She was passionate about music and ‘about a better country and a better world; and she had a wonderful, dry sense of humor.’

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Richard Healey, founder of the Cambridge-based Grassroots Policy Project, said he met Dr. Murray in the mid-1980s, “probably at a meeting about the nuclear freeze,” and found her to be “a woman of great warmth and energy.”

“She often appeared to be a proper New Englander, but at heart she was a Yankee radical,” he said. “She was passionate about music; she was passionate about a better country and a better world; and she had a wonderful, dry sense of humor.”

Dr. Murray lived according to her beliefs, he said.

“Her apartment in Cambridge might have been occupied by a schoolteacher living on her salary,” he said, “except for the grand piano in the living room.’’

Dr. Murray was also active in and helped underwrite some of the work of Physicians for Social Responsibility and the International Physicians for the Prevention of Nuclear War, where Dr. Charles Clements, executive director of the Carr Center for Human Rights Policy at Harvard’s Kennedy School, first met her.

“Josie wasn’t someone who would just write out a check,’’ he said. “She would ask strategic questions to understand what would be accomplished, and how, as well as what impact it was likely to have. I think Josie was very proud of the role of those two groups in exposing the dangers of nuclear testing to children through the studies of strontium-90 in baby teeth, which was led by pediatricians.’’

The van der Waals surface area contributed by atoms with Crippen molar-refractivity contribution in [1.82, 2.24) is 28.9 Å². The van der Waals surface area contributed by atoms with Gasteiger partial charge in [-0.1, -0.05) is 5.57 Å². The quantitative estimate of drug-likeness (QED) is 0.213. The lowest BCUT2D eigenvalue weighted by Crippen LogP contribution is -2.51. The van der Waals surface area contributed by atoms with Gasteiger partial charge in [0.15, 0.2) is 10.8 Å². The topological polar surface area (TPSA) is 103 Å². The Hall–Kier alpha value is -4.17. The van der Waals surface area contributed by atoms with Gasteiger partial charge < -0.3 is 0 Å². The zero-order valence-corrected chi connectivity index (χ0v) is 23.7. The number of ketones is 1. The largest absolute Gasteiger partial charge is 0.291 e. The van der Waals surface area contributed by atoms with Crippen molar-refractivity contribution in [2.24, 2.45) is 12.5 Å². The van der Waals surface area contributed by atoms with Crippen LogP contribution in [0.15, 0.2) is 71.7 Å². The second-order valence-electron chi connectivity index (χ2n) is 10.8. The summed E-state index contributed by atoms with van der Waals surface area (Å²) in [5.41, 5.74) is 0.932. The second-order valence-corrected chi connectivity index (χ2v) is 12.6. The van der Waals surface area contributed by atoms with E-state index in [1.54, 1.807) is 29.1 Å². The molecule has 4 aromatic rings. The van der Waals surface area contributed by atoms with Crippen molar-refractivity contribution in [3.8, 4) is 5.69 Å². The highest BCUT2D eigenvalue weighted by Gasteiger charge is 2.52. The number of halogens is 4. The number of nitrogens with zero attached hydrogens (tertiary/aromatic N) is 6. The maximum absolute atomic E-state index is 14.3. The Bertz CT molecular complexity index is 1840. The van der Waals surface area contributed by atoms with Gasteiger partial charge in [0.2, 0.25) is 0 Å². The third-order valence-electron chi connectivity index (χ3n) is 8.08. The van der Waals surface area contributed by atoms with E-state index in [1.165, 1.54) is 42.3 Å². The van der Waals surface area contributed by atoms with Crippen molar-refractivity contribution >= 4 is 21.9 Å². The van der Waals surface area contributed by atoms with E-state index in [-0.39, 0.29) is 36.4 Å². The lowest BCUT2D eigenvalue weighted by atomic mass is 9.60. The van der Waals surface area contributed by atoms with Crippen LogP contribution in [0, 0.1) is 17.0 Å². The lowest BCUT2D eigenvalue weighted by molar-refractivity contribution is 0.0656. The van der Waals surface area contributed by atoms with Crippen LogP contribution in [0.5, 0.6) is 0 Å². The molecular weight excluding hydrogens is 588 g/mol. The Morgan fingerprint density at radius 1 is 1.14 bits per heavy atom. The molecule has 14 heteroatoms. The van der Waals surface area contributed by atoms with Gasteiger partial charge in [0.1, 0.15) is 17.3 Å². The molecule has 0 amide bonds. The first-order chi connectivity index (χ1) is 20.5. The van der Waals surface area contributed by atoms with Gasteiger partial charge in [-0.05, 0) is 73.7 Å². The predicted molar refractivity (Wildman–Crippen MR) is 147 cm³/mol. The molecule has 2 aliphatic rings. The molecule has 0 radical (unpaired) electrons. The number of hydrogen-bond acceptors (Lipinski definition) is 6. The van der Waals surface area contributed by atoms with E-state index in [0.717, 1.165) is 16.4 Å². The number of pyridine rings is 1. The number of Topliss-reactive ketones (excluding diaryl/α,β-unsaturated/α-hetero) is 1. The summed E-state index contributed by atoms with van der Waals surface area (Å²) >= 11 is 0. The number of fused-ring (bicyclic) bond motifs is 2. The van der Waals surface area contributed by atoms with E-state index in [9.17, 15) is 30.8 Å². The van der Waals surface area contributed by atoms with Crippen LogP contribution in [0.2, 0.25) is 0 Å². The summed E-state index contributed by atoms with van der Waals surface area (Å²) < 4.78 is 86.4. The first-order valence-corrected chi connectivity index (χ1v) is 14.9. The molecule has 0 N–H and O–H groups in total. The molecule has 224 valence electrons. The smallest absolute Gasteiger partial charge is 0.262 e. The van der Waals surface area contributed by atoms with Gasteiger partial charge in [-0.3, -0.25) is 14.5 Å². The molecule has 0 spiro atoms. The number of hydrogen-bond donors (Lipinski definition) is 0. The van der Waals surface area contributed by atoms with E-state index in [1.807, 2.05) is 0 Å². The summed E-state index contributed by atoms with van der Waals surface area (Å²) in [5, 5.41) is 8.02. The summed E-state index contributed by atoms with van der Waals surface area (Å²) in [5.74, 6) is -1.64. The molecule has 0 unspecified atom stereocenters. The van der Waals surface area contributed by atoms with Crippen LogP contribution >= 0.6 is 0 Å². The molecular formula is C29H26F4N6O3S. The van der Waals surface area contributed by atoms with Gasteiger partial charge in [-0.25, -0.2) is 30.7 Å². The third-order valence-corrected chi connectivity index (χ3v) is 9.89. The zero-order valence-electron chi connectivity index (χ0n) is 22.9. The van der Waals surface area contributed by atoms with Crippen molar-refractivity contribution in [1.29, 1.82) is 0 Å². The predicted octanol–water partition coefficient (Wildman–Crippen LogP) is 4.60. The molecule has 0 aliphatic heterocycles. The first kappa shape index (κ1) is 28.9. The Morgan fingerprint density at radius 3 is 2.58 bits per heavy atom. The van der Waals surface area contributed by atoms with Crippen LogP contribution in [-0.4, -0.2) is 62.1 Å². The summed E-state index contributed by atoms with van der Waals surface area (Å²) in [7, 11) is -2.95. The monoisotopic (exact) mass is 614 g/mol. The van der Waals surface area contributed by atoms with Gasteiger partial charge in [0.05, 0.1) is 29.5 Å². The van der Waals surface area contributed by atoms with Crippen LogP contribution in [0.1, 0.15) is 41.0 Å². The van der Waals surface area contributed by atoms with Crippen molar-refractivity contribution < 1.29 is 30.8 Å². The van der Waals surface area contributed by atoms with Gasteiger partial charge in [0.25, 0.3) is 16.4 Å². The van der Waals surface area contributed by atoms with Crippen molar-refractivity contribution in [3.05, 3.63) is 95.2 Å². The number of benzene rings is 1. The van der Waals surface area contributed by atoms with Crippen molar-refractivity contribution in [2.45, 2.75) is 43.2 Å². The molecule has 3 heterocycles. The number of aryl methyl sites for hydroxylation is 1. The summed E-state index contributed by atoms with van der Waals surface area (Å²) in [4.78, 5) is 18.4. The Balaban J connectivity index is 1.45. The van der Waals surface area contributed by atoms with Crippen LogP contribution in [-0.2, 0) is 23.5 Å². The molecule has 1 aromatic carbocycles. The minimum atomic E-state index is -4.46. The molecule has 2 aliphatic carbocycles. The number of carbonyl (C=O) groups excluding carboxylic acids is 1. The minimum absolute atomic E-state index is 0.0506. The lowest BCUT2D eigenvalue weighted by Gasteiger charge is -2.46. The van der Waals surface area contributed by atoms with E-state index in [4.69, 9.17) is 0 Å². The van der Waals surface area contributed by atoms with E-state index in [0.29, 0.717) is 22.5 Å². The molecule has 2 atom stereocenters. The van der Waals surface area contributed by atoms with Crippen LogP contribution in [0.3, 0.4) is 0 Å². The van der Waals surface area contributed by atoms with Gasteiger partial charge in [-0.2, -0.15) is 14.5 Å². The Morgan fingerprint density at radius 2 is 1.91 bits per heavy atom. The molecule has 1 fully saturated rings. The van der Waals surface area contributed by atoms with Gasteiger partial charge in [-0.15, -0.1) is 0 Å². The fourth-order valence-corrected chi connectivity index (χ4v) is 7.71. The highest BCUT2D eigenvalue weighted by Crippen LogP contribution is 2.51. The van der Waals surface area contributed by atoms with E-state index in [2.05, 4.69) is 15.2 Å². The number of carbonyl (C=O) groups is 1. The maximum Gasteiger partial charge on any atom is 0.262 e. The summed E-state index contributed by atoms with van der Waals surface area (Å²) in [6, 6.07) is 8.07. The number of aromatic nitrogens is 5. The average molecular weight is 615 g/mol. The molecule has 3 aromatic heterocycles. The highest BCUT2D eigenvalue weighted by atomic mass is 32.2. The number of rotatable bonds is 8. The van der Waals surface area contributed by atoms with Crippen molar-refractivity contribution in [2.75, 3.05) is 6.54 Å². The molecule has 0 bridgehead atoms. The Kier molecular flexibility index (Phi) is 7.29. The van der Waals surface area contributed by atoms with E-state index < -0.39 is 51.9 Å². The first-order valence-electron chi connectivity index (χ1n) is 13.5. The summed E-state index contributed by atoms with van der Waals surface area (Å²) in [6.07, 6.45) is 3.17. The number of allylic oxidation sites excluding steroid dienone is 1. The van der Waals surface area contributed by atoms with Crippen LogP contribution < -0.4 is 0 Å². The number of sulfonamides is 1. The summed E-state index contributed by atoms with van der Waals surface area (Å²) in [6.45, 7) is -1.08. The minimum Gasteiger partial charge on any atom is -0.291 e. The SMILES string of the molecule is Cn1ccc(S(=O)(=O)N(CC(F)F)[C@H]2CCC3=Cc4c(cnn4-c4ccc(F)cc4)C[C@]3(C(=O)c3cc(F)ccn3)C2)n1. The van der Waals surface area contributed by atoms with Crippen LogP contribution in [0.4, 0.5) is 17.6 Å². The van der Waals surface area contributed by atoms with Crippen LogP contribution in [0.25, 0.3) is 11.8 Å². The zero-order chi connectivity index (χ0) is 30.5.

Dr. Murray wove in her love of music with her support of the cause, Swanson said.

One of her later contributions of funds was to “jointly commission John Harbison to compose a cello concerto for Yo-Yo Ma,” said Swanson.

A story in the Globe in 1994 reported that “it was a BSO patron who thought to match in a concerto these two men’’ naming Dr. Murray.

Anne Azema, artistic director of the Boston Camerata, said Dr. Murray was “a longtime sustainer and friend’’ to the internationally known group.

Dr. Murray also did not forget her alma mater, donating various scholarships, often anonymously, to Radcliffe. The Bunting Institute was among the recipients.

“She was very generous,’’ said Florence Ladd, its former head, “especially for the Peace Fellowship for women engaged in work that contributes to peace, internationally or domestically.’’